The NoDak Spud (NDS) waffle mag (center bottom) offers a bit of retro class to any assortment of AR15 mags.
The plastic iO covers for the Aimpoint T1 are shipping. This slips right on an Aimpoint T1 and offers a front and rear lens cover for the T1.
The caps can easily be snapped open by one hand, but they don’t always move completely move out of the way.
The caps can snap to each other to get them out of the way. This can easily be done one handed, and shows off a Tango Down logo when nested together.
The caps stay on the left, they are in the field of view but are out of the way. While the caps can be opened and nested one handed, closing them takes me both hands.
If you are looking for lens covers for your Aimpoint T1, I would recommend the iO Cover.
Do it for the children.
An upper with no bolt carrier group was rested on wooden blocks. Pictures were taken with a Samsung SIII.
ACOG TA01 Front sight base shadow was less visible then what the photograph shows.
Eotech 552. At max brightness (with week old batteries) I could barely see the reticle at max brightness.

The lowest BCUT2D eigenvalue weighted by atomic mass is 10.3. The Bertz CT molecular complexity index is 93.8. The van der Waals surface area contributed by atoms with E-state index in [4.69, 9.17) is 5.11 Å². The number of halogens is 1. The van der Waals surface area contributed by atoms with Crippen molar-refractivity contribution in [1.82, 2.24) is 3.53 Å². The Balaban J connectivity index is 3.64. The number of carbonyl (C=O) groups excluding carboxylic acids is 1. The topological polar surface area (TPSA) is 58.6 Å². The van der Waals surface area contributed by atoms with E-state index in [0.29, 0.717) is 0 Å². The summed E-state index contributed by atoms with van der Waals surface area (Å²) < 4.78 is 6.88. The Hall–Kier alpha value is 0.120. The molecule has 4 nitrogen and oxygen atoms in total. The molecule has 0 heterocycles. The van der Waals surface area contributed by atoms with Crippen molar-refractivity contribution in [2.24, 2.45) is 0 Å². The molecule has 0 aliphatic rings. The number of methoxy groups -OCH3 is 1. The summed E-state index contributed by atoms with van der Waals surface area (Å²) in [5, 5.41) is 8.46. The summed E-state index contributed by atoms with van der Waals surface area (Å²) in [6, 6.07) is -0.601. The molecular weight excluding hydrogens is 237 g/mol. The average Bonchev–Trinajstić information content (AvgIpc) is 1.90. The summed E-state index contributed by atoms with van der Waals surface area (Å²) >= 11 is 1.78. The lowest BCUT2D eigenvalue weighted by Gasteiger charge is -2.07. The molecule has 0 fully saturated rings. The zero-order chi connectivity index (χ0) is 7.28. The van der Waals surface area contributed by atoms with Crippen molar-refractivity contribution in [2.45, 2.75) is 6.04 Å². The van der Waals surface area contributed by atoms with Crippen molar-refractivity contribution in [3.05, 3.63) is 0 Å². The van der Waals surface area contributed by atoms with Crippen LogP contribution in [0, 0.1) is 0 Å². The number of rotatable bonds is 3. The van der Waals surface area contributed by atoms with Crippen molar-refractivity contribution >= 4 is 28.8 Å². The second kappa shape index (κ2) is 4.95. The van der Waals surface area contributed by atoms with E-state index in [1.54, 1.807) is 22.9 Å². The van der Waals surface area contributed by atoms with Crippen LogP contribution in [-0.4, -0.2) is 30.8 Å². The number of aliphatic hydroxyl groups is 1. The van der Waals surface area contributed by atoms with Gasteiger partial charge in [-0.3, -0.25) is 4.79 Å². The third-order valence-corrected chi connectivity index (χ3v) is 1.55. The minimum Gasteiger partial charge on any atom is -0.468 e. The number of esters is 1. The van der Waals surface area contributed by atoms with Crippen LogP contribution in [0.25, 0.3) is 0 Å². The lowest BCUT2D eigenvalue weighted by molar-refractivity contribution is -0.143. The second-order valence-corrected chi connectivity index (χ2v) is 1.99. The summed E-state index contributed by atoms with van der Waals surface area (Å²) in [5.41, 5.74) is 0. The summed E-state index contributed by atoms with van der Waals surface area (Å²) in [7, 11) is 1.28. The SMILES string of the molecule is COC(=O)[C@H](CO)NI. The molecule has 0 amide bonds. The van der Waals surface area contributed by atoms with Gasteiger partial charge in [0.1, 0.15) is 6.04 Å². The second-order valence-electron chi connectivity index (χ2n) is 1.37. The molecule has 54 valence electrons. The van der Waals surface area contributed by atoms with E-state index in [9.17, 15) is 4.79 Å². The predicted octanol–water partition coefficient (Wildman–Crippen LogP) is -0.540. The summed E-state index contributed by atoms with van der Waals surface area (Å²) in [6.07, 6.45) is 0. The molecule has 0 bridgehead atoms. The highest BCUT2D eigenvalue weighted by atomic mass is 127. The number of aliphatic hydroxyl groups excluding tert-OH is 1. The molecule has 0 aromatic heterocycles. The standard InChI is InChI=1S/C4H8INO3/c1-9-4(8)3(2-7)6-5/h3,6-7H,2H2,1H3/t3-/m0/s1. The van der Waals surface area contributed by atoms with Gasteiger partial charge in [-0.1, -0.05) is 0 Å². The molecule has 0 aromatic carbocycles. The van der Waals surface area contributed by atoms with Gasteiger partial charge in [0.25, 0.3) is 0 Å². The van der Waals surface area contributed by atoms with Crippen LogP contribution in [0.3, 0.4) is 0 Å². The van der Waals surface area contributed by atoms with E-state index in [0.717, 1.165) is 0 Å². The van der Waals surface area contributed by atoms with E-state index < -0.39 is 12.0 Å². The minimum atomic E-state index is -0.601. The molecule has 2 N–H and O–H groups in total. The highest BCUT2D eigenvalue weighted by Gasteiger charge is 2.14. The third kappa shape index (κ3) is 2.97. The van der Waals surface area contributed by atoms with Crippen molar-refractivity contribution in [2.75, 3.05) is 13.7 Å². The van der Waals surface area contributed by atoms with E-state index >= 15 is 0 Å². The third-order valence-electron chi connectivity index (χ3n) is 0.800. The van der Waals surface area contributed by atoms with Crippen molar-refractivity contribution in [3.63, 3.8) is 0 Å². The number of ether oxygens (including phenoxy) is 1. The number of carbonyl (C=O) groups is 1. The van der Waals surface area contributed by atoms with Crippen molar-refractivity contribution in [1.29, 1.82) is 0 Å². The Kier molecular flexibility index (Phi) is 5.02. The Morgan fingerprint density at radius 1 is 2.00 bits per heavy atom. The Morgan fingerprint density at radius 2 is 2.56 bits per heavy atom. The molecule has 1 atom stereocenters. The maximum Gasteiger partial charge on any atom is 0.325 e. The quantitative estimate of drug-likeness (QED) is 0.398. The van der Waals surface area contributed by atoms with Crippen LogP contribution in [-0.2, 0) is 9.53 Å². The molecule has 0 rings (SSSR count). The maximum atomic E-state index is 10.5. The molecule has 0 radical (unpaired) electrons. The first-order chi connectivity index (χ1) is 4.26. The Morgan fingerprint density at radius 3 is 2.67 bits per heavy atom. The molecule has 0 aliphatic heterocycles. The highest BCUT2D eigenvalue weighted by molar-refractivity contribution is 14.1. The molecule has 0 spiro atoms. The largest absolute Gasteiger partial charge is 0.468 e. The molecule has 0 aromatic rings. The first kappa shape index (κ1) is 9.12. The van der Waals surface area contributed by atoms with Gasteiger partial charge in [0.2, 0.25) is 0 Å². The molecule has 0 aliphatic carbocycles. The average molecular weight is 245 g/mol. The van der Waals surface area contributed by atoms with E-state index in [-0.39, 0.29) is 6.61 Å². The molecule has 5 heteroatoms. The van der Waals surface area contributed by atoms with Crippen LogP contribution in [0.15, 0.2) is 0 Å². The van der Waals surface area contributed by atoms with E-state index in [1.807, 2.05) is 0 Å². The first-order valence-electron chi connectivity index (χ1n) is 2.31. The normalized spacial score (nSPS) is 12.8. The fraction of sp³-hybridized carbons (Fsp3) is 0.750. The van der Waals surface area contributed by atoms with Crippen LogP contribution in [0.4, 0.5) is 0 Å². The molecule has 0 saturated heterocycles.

The Aimpoint PRO looked better then what the photo shows.
Except for my finger in the picture, this photo well depicts the view thru the Aimpoint T1.
The ACOG reticle was crisper then what the photo shows, and the front sight base shadow less apparent.
Aimpoint T1 with mount LT660 – $6503.7oz (not including mount) 4 (or 2) MOA Dot One 3V CR2032 50,000 hours – about 5.7 years (@ setting 8 out of 12) ½ MOA clicks
Eotech 552 – $57910.9 oz 1 MOA Dot, 65 MOA Ring Two AA batteries 1,000 hours Lithium @ 12, 600 with alkaline (About 42 days) (@settings 12) ½ MOA clicks Trijicon ACOG TA01 9.9 oz Bullet Drop Calibrated Crosshair No batteries Tritium half-life ~12 years. 1/3 MOA click
I rounded up an Aimpoint PRO, Aimpoint T1 (4 MOA), an Eotech 552, and a Trijicon ACOG TA01 for a side to side comparison. To try and get an unbiased opinion, I had a friend use all 4 optics on the same firearm, shooting both groups and assorted drills.
Comparing reflex sights to magnified optics is like comparing motorcycles to semi-trucks, but the subject is of much debate online. The simple answer is that you need to select the optic that best suits your needs.